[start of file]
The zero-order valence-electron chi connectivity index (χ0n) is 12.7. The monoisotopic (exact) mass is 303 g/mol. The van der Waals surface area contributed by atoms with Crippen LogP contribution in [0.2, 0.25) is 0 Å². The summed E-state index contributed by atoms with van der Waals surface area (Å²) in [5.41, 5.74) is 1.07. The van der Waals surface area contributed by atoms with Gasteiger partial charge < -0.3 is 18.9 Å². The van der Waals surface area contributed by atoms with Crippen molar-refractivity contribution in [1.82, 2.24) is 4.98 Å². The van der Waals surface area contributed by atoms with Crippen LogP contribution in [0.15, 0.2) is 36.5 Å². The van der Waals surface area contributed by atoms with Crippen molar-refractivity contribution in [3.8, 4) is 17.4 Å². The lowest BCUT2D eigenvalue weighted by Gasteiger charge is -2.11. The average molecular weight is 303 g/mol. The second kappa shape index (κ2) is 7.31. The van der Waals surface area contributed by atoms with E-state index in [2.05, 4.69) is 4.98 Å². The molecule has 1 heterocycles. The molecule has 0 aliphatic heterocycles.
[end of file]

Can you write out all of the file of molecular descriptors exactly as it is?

The zero-order valence-electron chi connectivity index (χ0n) is 12.7. The monoisotopic (exact) mass is 303 g/mol. The van der Waals surface area contributed by atoms with Crippen LogP contribution in [0.2, 0.25) is 0 Å². The summed E-state index contributed by atoms with van der Waals surface area (Å²) in [5.41, 5.74) is 1.07. The van der Waals surface area contributed by atoms with Gasteiger partial charge < -0.3 is 18.9 Å². The van der Waals surface area contributed by atoms with Crippen molar-refractivity contribution in [1.82, 2.24) is 4.98 Å². The van der Waals surface area contributed by atoms with Crippen LogP contribution in [0.15, 0.2) is 36.5 Å². The van der Waals surface area contributed by atoms with Crippen molar-refractivity contribution in [3.8, 4) is 17.4 Å². The lowest BCUT2D eigenvalue weighted by Gasteiger charge is -2.11. The average molecular weight is 303 g/mol. The second kappa shape index (κ2) is 7.31. The van der Waals surface area contributed by atoms with E-state index in [2.05, 4.69) is 4.98 Å². The molecule has 1 heterocycles. The molecule has 0 aliphatic heterocycles.